So here they were, Robin Hood and Will Scarlet, living and working at a tavern. Sometimes life was just strange.
Amos had died two days after Epiphany. And a day after that Jennet had taken all the silver Amos had hoarded and announced that they could have the tavern for all cared, she was off to have some fun rather than working all the hours God gave her.
So, to all extents and purposes, they were the owners of a reasonably thriving tavern.
And now, two months later, Will rested his aching back against a wall and looked around, master of all he surveyed.
The rough benches were packed with hungry, thirsty, noisy men. The serving wench moved between them, distributing bread, cheese and broth whilst adroitly avoiding questing hands. She was certainly easy on the eye. Business had increased since they'd had hired her. But the wench's lusty charms faded quickly from Will's mind as a figure emerged from the doorway of the tavern.
His breath caught and his heart speeded up at the sight of his lover. The golden hair had darkened to a nondescript dirty blond; the face weathered and drawn from too much time spent in the open, too much worry and too little rest; the clothing ordinary and rough and ill-fitting. This was a far cry from the young Norman Lordling of years gone by.
But he was still beautiful.
It was hot.
Will tossed and turned. It'd been *years* since he'd spent a Summer outside of Sherwood. And it was always cool deep within the Greenwood, even during midsummer.
'Robert, you awake?'
Part of him wished that they were back in Sherwood. No barrels to lift, no bloody drunken gits to deal with, no overwhelming heat...
...damp seeping into ageing bones even during the Summer months, things creeping into clothes and shoes and scurrying over sleeping bodies, not to mention dodging the Sheriff's baby soldiers and spending far too much time arguing with young hotheads who were sure they knew everything.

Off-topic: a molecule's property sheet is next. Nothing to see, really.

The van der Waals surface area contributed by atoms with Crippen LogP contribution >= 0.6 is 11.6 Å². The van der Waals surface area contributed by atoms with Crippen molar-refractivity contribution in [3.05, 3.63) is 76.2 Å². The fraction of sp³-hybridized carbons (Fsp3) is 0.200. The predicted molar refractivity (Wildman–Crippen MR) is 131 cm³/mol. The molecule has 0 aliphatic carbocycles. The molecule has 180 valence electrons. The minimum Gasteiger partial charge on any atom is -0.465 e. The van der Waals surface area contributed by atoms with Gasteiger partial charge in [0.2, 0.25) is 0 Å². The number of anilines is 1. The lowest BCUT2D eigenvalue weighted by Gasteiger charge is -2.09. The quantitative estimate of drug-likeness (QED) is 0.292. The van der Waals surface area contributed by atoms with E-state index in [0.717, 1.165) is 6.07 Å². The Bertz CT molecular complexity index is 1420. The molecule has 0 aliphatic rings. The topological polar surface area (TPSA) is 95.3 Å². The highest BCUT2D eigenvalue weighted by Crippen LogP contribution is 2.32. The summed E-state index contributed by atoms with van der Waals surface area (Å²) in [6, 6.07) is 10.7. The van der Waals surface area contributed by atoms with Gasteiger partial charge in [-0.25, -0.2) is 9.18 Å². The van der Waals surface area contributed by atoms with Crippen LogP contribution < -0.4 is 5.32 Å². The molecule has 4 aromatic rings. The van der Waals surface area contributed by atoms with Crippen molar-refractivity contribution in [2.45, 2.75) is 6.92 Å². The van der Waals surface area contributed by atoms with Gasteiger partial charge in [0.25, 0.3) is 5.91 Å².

'What is it, Will?'
'Nothin'. Go back to sleep.'
'Wishing we were back in Sherwood, Will?'
Will sighed, pulling Robert's body into a rough embrace, despite the uncomfortable heat.
'Herne preserve us, Robert, when did you learn to read my mind?'
A damp breathy chuckle against his neck sent pleasant shivers directly to his groin. And then a purposeful hand made him moan and thrust against the hot body beside him.
'About the same time I learned to read your body, Will.'
'Seriously, Will, do you want to go back to Sherwood?'
He propped himself up on one elbow. It was too dark to see Robert's face, but he really didn't need to. In his mind's eye he could see the slight frown, the intense look Robert got whenever he was preparing himself to do what was right, even if it killed him.
And it might kill him, might kill them both. Two grey old wolves who'd lost their speed and stealth. Fair prey for anyone who could take them down. What was the price for a wolfshead in Nottingham, these days?
He sighed, pulling Robert into a fierce embrace.
'Naw, Sherwood don't need us anymore. We're better off here. 'Sides, I've got used to this bed.'
'Yeah, I'm sure. Now shut up and let me get some sleep.'
Robin Hood and Will Scarlet, serving ale in a poxy little tavern.
There were worse things they could be doing.
At least they were alive. And together.
'Wha..? Robert? Robin?'
'Nevermind. Love you.'
'Sleep well. Busy day tomorrow. Always a busy day tomorrow.'